Coal exports a major focus for US producers as supply needs change: execs

Miami (Platts)--31 Jan 2013 501 pm EST/2201 GMT

A lack of global supply to meet projected overseas demand for thermal coal has US coal producers shifting their focus to exports, said executives Thursday at the Coaltrans USA conference in Miami, Florida.

"When you look at demand growth around the world, and try to match that with supply, they don't match up, so there is clearly a gap," said John Eaves, CEO of St. Louis-based Arch Coal.

"We have identified 300 GW of new plants coming online in the next few years, requiring 900 million tons of additional supply, which will essentially replicate the whole US production in the next few years," Eaves said. "So there are tremendous opportunities in the global market, with growth in Southeast Asia, some in Latin America and Eastern Europe."

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Exports present an opportunity for US coal producers to shift away from a declining domestic market that has been hindered by regulation as well as competition from natural gas.

Overseas prices are down currently and as a result, export margins are tight, said Kevin Crutchfield, CEO of Alpha Natural Resources.

But based on long-term projections made by the company and the US Energy Information Administration, which predicts coal will become the world's primary fuel for electricity generation within the next few years, Crutchfield said the company is changing its strategy.

"2012 was a year of restructuring for us," said Crutchfield. "Looking through our portfolio, from a thermal perspective, from what we could meet domestically long-term and then more globally, we have made some changes in our sales group, and as we shrink our footprint in the US to be able to serve markets here in the US more sustainably, but also position ourselves on the thermal side on a global basis."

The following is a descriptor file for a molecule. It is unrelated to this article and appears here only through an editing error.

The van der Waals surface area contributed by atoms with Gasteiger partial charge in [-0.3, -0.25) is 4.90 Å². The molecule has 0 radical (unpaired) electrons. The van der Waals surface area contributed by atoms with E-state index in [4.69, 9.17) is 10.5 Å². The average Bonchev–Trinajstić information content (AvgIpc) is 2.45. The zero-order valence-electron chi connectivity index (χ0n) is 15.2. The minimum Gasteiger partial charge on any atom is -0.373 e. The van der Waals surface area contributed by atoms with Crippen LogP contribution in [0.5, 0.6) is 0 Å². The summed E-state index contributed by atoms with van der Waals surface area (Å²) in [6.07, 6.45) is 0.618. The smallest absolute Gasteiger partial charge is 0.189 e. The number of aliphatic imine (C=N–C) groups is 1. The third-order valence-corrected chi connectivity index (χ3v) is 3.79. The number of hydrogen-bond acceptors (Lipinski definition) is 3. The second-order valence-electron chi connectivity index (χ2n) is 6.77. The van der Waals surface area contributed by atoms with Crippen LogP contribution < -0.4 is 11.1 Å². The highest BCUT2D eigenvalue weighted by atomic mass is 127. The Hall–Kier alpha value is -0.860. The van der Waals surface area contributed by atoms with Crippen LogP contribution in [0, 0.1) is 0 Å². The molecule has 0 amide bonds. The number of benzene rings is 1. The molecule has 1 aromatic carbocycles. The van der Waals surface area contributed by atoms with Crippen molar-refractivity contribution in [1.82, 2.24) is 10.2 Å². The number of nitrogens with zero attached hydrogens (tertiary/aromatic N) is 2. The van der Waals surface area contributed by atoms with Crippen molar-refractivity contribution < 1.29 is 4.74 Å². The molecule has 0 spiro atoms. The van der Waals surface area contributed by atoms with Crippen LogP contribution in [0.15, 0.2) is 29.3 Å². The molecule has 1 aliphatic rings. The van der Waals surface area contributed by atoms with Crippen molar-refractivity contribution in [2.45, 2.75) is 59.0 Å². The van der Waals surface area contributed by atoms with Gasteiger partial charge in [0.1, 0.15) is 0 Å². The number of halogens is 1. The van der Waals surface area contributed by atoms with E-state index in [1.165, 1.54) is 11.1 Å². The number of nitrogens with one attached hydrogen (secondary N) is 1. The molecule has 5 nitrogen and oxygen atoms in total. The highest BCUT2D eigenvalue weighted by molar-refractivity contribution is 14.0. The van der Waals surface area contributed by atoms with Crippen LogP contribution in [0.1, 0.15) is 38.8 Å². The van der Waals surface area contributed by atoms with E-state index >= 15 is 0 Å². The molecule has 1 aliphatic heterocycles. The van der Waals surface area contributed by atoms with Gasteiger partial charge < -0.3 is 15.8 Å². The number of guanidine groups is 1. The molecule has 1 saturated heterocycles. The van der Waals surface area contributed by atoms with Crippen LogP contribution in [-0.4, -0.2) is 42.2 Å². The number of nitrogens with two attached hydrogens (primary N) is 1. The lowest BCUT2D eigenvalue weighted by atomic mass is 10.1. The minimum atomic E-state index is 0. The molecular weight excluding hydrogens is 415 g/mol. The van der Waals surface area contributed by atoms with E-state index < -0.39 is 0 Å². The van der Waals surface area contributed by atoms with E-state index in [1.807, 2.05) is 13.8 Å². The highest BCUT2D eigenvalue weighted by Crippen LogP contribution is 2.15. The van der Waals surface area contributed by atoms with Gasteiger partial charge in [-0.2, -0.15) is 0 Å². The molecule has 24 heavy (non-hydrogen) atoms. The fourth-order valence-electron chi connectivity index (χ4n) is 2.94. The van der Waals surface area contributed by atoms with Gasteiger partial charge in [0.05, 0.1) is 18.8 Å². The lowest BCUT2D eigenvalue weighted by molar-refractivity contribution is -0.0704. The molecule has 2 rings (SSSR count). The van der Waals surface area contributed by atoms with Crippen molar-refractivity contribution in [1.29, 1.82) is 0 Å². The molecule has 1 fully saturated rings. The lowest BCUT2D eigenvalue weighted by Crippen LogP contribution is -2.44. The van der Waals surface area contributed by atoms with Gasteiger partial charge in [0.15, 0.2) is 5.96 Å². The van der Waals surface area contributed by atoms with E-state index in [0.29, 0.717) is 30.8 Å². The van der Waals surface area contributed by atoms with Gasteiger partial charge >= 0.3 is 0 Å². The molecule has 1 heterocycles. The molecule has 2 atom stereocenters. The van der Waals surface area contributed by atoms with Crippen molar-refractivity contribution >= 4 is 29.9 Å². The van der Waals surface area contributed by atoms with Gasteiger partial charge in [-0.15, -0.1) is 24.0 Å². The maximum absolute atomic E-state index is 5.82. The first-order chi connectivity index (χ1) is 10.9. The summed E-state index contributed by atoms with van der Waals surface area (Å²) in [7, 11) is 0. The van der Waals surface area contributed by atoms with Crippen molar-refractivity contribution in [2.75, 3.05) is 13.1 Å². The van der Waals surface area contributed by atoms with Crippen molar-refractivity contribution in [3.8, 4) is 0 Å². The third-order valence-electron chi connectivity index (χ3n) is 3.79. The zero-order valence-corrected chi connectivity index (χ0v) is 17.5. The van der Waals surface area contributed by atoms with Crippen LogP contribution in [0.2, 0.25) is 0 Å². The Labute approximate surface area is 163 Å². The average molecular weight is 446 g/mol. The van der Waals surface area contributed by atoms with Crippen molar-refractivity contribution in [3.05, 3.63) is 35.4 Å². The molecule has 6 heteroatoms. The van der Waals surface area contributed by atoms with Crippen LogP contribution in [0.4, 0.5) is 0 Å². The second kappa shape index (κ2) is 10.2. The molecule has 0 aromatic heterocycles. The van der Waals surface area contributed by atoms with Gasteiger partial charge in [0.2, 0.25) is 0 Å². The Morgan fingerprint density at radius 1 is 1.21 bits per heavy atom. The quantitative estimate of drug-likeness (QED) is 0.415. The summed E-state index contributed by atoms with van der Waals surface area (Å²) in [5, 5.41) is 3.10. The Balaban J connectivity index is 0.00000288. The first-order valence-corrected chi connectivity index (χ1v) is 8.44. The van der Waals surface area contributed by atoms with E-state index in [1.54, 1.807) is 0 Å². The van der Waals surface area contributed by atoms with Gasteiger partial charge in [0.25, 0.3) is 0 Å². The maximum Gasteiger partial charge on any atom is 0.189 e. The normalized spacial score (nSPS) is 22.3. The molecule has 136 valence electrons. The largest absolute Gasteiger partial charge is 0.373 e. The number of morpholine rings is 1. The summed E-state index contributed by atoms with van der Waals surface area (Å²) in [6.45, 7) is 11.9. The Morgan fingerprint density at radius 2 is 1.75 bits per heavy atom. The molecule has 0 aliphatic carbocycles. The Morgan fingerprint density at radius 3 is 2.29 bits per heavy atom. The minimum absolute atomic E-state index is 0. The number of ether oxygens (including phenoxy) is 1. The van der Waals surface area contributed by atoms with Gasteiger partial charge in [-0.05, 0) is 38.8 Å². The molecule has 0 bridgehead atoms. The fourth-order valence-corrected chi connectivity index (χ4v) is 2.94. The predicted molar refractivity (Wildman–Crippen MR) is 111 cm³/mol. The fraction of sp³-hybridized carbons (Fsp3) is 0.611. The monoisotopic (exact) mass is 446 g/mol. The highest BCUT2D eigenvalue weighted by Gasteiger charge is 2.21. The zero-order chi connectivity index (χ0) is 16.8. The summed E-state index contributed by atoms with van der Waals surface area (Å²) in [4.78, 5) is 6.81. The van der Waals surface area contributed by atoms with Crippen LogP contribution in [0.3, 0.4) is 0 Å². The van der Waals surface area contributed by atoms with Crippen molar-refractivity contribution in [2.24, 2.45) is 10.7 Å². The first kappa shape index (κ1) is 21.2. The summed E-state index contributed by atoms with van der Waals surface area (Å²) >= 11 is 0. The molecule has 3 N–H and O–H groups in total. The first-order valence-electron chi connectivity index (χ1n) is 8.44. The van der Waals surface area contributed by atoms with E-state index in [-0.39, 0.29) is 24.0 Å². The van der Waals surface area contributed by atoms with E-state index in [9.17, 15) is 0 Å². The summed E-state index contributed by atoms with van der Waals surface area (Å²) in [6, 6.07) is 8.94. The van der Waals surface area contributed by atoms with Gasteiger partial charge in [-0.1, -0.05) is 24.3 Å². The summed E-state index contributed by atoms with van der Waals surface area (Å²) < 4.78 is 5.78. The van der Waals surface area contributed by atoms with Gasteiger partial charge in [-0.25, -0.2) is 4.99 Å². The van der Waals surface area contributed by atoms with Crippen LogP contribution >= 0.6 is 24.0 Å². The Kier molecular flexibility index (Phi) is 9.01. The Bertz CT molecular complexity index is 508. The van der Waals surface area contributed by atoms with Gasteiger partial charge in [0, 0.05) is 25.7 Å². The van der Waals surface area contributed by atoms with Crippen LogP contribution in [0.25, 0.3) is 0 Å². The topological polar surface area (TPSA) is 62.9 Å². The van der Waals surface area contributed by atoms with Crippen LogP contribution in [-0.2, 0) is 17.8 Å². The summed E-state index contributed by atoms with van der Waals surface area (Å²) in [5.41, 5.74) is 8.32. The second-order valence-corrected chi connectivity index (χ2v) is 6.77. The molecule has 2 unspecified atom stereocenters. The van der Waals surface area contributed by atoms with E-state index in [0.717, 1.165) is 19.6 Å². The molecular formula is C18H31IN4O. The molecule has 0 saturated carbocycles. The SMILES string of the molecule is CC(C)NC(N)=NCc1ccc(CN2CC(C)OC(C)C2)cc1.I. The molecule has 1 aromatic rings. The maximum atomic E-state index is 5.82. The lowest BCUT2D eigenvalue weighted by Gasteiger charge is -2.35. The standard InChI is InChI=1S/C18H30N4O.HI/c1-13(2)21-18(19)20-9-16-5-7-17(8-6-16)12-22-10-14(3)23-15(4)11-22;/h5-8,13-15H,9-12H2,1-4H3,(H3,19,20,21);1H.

Eaves said Arch is well-positioned to export coal from its mines in the Western US, the Powder River Basin and the Illinois Basin through existing terminals in Canada, California and the Gulf Coast. Eaves said the company is also "looking at options in Mexico" and remains optimistic about the proposed coal export terminals in the US Pacific Northwest.


"We think we'll win this fight," said Eaves, commenting on the proposed terminals in Washington and Oregon. "It will take a while but -- I think port capacity on the West Coast is important, because over time we think more Western coals will be going into Asian markets."

Eaves said planned US port expansion could push the nation's export capacity to 250 million tons by 2017.

Five terminals have been proposed in Washington and Oregon. A sixth coal export terminal at Port of Grays Harbor's Terminal 3 in Hoquiam, Washington, was proposed by RailAmerica, but the short-line railroad decided to shelve plans for the 5.5 million st facility in August 2012.

Michael Beyer, the CEO of privately held Foresight Energy, which operates four thermal coal mines in the Illinois Basin, said his company is well-positioned to take advantage of overseas opportunities due to a $250 million investment in transportation infrastructure.

Beyer said the company, which is also based in St. Louis, built a river terminal on the Ohio River and expanded an existing terminal in New Orleans to lower its delivered costs. Foresight ships roughly 48% of its coal by barge, said Beyer.

Beyer said the company was also able to use the terminals to negotiate a favorable long-term contract with Canadian National, which hauls roughly 35% of the company's coal to the Gulf.

Thanks to the investments, Beyer said Foresight has positioned itself as a low-cost provider, and said exports from the company's New Orleans terminal doubled last year to 7 million st.


Exports were strong in 2012 but this year, it's "not quite competitive," said Beyer. "The netbacks today into China and India are not there, so we saw a drop-off in the fourth quarter," he said.

He added that Illinois Basin coal seems competitive into Europe, but that with the sulfur discount, the netback is actually not competitive. "But as those markets improve, [we] will see IB participate more in the market," he said.

US coal exports are likely to remain flat in 2013 compared with 2012 but are likely to grow in 2014 and beyond, said J. Christopher Haberlin, vice president of research for Davenport & Co.

Haberlin, like Eaves, said new export terminals in the Pacific Northwest would be a "game changer" that would likely boost US coal exports past 200 million tons annually.

--Andrew Moore,
--Edited by Lisa Miller,

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